The temperature condition at emulsification dispersion in the invention is not particularly limited. The temperature is preferably from 10 to 100° C. from the standpoint of stability of the functional oil component. A preferred temperature range may be appropriately selected in accordance with the melting point of the functional oil component to be used, and the like.

When a high-pressure homogenizer is used in the invention, the processing pressure is preferably 50 MPa or more, more preferably from 50 to 250 MPa, and further preferably from 100 to 250 MPa.

It is preferred from the standpoint of maintaining the particle diameter of dispersed particles that an emulsion liquid, which is a emulsified and dispersed composition, is cooled through a cooler within 30 seconds, preferably within 3 seconds, from passing through the chamber.

The oil-in-water emulsion composition obtained by emulsification is then dried and powdered in a powderization step.

In the oil-in-water emulsion composition according to the first embodiment, the functional oil component is encapsulated with the water-soluble encapsulating agent (A). Therefore, a dried powder that is easy to disperse in water can be obtained by drying the emulsion. As a result, a functional powder in which the functional oil component maintains its fine oil droplet state is can be formed.

In the powder composition obtained by the production method of a functional powder in the first embodiment, a large proportion of water in the emulsion has been removed. Therefore, it is possible to prevent oil droplets from getting bigger due to coalescence, prevent deterioration of the functional oil component due to, for example, hydrolysis, and prevent putrefaction and molds during storage. Additionally, since the weight can be reduced by removing water in the emulsion to obtain a functional powder, the transportation costs can be greatly decreased.

In the oil-in-water emulsion composition according to the second embodiment, the use of the galactose/fructose-containing saccharide as a water-soluble encapsulating agent (B) enables control of the emulsion composition to a satisfactory dry state during the drying step, and prevention of adhesion of the emulsion composition to the drying apparatus, surrounding walls, and the like. As a result, the loss in the drying step can be reduced to improve the yield.

Further, since the functional oil component is encapsulated with the water-soluble encapsulating agent (B) described above, a dry powder that is easy to disperse in water can be obtained by drying the emulsion. As a result, a functional powder in which the functional oil component maintains its fine oil droplet state is can be formed. Moreover, in the powder composition obtained by the production method of a functional powder in the second embodiment, a large proportion of water in the emulsion has been removed. Therefore, it is possible to prevent oil droplets from getting bigger due to coalescence, and excellent transparency after redissolution can be achieved.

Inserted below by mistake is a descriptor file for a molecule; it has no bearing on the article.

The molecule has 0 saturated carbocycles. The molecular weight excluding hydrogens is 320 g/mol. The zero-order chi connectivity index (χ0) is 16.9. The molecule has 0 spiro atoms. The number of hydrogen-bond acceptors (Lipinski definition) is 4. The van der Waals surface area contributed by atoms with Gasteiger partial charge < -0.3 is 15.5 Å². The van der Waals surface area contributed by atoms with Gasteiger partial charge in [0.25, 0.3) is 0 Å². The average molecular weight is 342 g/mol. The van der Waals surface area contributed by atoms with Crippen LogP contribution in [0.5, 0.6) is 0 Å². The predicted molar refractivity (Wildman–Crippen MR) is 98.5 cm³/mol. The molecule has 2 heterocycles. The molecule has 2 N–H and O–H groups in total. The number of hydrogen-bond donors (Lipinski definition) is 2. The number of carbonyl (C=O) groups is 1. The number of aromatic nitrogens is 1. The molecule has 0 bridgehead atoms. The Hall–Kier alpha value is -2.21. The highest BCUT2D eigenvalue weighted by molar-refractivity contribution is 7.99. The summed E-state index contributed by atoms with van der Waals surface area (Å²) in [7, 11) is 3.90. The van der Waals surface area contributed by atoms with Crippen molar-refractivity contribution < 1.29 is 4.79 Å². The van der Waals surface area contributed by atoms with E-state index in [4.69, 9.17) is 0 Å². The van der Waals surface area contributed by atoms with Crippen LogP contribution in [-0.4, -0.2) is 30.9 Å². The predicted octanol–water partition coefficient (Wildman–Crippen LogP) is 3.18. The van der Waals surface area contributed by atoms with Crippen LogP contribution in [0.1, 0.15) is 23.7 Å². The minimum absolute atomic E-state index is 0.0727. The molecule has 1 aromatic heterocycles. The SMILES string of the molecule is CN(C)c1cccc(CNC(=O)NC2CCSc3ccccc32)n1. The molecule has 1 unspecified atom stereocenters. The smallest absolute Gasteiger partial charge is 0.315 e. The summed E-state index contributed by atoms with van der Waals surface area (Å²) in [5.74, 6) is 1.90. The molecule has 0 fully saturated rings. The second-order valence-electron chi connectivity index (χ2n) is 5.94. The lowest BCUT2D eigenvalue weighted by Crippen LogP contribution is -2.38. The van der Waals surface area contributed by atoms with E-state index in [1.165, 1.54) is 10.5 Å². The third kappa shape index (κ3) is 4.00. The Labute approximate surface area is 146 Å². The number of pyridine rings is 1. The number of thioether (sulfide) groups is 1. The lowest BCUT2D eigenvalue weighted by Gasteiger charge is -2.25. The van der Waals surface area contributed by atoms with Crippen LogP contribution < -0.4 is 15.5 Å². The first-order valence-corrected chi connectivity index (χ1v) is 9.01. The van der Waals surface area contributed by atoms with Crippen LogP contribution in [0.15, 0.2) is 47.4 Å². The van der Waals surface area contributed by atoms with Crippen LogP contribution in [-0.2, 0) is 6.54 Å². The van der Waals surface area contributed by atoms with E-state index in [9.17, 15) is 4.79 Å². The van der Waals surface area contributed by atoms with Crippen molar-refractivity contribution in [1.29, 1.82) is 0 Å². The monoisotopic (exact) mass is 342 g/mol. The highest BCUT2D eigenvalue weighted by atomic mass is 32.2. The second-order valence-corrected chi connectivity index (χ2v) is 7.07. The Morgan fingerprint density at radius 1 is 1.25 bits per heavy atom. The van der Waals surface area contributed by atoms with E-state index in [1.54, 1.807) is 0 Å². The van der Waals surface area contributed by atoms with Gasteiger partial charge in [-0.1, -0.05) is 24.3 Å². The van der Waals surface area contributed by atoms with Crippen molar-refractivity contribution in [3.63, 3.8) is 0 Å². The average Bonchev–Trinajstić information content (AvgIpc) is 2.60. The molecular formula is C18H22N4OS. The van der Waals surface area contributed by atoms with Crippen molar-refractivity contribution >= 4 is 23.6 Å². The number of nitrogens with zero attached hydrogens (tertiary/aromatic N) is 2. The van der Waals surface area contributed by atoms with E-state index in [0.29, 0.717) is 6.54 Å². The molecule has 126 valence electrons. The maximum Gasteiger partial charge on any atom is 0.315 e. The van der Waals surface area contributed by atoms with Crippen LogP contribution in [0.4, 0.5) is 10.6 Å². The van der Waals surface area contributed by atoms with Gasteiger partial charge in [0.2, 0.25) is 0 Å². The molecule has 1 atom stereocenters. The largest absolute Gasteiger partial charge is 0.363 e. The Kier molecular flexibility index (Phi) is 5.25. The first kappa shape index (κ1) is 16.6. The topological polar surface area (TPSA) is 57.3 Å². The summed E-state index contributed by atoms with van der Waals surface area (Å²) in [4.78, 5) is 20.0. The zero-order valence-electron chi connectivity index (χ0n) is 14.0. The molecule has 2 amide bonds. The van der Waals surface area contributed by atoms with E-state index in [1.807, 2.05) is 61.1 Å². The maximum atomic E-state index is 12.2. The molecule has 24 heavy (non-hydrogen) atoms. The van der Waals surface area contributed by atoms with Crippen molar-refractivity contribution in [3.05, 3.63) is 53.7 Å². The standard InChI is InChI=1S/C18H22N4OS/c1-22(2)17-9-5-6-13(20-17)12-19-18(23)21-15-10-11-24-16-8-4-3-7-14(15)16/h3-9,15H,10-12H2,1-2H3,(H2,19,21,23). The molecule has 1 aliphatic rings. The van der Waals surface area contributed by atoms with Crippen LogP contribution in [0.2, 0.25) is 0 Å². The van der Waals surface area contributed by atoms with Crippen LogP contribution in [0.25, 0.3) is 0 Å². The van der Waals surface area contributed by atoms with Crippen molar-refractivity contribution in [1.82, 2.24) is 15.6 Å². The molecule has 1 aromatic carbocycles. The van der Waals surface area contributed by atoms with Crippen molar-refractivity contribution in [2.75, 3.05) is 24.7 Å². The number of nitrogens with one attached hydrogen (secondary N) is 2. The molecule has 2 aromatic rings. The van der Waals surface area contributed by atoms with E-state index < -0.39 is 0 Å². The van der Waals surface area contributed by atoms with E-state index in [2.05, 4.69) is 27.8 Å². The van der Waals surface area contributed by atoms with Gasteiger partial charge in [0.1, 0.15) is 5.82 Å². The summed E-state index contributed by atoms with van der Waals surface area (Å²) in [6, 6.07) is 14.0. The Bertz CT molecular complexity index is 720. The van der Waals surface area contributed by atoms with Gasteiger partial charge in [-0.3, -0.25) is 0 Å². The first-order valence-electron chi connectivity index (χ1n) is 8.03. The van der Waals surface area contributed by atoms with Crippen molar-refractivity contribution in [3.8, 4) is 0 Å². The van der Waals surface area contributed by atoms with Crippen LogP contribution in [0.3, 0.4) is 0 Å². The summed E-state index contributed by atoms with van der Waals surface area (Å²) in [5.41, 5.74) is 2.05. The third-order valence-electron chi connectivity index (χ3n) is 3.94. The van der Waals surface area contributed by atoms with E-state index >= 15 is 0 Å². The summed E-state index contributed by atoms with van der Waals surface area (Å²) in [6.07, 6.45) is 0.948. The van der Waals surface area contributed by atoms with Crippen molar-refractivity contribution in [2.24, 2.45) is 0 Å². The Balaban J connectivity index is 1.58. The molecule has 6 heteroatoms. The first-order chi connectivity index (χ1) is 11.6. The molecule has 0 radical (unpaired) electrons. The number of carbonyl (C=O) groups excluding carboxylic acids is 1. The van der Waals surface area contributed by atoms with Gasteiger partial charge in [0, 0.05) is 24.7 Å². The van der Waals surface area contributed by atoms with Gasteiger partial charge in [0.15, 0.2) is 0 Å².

In the powder composition according to the second aspect, a satisfactory dry state of the emulsion composition can be realized, whereby the yield of the powder composition after the drying step can be made high. Such a high yield may be, though depending on the drying means and the composition of the emulsion composition, for example 80% by mass or more, preferably 85% by mass or more, in terms of the ratio of the mass of the powder composition after drying to the mass of the solid content of the emulsion composition before drying.

Descriptions common to the first and second embodiments are resumed. Usable drying means include conventional drying means, and examples thereof include natural drying, heat drying, hot air drying, high frequency drying, ultrasonic drying, reduced pressure drying, vacuum drying, freeze drying and spray drying. Only a single means may be used, or a combination of two or more drying means may be used.

In the invention, since there are many cases where functional materials that are relatively weak to heat are contained, reduced pressure drying, vacuum drying, freeze drying and spray drying are preferred. A method of vacuum (reduced pressure) drying while maintaining a temperature that is no higher than 0° C. but no lower than the freezing temperature, which is one way to vacuum dry, is also preferred.

Where vacuum drying or reduced pressure drying, it is preferred that drying is conducted by repeating concentration with gradually increased vacuum degree, in order to avoid scattering of an emulsion due to bumping.

The method for drying the emulsion according to the invention is preferably freeze drying, in which water is removed through sublimation of ice from a material in a frozen state. In this freeze drying method, the drying process generally proceeds at 0° C. or lower, more generally from about −20° C. to −50° C. Therefore, heat denaturation of a material does not occur, and there is a big advantage in that taste, color, nutrition value, shape, texture and the like are likely to be restored, in the course of water recovery, to the same state as those before drying.